Whether we like it or not, product design always comes with a certain element of risk. These risks are tough to quantify. There are countless moving parts and subject to the butterfly effect, a tiny change in one area may have massive impacts in another. 

Here’s the thing: you’ll never be able to truly eliminate risk within your product’s design.  The very nature of product design is risky.  The best you can do is try to minimise the amount of risk you take by accurately assessing the threats, manage what you can, and put less on the line so there’s less at stake. 

So how can you find those manageable risks and put in place a strategy to try to avoid them or at least mitigate your losses? We take a look at the 7 steps every product manager can take to assess and manage risk for a new product design.

1. Do the groundwork first

It might seem like it goes without saying, but every good product begins with research. Every. Single. One. Before you jump into designing and building, you need to gather as much information as possible about the industry you’re playing in. This will save you a ton of headache down the line, and ensure you’re investing your energy in creating the right product for your customer’s needs.

Your objective at this stage is to take a step back from your initial product vision to investigate fundamental concepts like who your audience actually is (not who you think they are!), who the other players in the market are, the gravity of the problem you’re trying to solve, and so on.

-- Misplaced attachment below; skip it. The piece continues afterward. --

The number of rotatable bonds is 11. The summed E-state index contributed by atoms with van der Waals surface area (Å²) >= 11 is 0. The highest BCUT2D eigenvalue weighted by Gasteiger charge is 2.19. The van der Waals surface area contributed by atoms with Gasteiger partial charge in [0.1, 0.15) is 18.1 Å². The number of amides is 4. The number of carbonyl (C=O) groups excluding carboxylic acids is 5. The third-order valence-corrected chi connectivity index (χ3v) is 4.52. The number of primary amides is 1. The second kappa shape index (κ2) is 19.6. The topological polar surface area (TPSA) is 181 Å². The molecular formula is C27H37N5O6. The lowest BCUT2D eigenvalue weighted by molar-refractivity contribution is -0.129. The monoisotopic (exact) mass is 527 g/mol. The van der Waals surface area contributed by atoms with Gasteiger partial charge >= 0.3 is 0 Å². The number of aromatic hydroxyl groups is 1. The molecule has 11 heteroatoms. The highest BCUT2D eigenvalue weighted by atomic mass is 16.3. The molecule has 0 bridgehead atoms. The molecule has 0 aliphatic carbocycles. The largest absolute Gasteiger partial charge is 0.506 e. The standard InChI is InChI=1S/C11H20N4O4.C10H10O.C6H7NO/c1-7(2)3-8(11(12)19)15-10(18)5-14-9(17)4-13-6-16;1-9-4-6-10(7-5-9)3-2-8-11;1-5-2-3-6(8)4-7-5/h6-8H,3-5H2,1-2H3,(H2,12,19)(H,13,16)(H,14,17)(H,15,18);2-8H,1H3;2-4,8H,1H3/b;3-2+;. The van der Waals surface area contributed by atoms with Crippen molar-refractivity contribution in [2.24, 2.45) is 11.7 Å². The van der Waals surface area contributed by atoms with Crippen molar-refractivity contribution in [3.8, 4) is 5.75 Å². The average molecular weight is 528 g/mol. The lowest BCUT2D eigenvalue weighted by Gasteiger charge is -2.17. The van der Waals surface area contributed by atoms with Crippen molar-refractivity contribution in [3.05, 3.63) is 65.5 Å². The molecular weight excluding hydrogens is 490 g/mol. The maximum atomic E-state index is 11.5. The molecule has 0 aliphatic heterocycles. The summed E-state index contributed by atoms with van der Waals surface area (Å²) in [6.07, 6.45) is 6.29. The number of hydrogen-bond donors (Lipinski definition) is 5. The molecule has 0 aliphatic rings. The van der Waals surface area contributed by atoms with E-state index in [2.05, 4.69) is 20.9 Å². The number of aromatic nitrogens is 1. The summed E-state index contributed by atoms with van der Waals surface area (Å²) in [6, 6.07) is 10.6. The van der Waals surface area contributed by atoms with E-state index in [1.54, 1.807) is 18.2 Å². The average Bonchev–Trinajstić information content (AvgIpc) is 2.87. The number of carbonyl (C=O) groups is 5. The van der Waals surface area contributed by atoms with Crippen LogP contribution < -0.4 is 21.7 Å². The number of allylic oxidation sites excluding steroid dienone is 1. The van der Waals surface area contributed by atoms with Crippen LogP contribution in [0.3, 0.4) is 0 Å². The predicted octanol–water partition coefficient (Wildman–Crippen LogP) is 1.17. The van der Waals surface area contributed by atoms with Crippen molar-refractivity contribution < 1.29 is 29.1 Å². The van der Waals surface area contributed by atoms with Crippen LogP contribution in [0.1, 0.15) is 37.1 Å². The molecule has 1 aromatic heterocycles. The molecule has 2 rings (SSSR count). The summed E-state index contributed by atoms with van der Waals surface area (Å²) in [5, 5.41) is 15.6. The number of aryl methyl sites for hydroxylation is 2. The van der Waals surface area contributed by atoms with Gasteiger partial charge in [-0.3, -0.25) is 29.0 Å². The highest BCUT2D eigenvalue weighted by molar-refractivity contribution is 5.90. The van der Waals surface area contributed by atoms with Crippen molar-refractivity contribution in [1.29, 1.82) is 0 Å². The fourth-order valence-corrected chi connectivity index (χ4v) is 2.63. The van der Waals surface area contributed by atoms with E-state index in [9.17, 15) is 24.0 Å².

Aim to collect quantitative and qualitative data, if you have the time and the resources. Sit down and interview your target audience. Conduct market surveys. Download all the trend reports, insights, and white papers out there. Listen to understand, and seek to learn — you’ll be surprised what you discover before you’ve even started your build. 

“The key to research is you aren’t trying to confirm a hypothesis, you just try to understand the space better. This reduces the chance you will start by building the wrong thing.” – James Billson, Founder of Primary

Checklist of questions to ask:

  • Who is my audience? Who do I think they are? Are there discrepancies between the two?
  • What problem is my audience trying to solve?
  • What’s the state of play right now? Are there any trends I should be aware of? New technologies that are being introduced? Is the industry being disrupted?
  • What already exists out there?
  • Who are the key players in the market right now? Are there any emerging players?

2. Begin with an MVP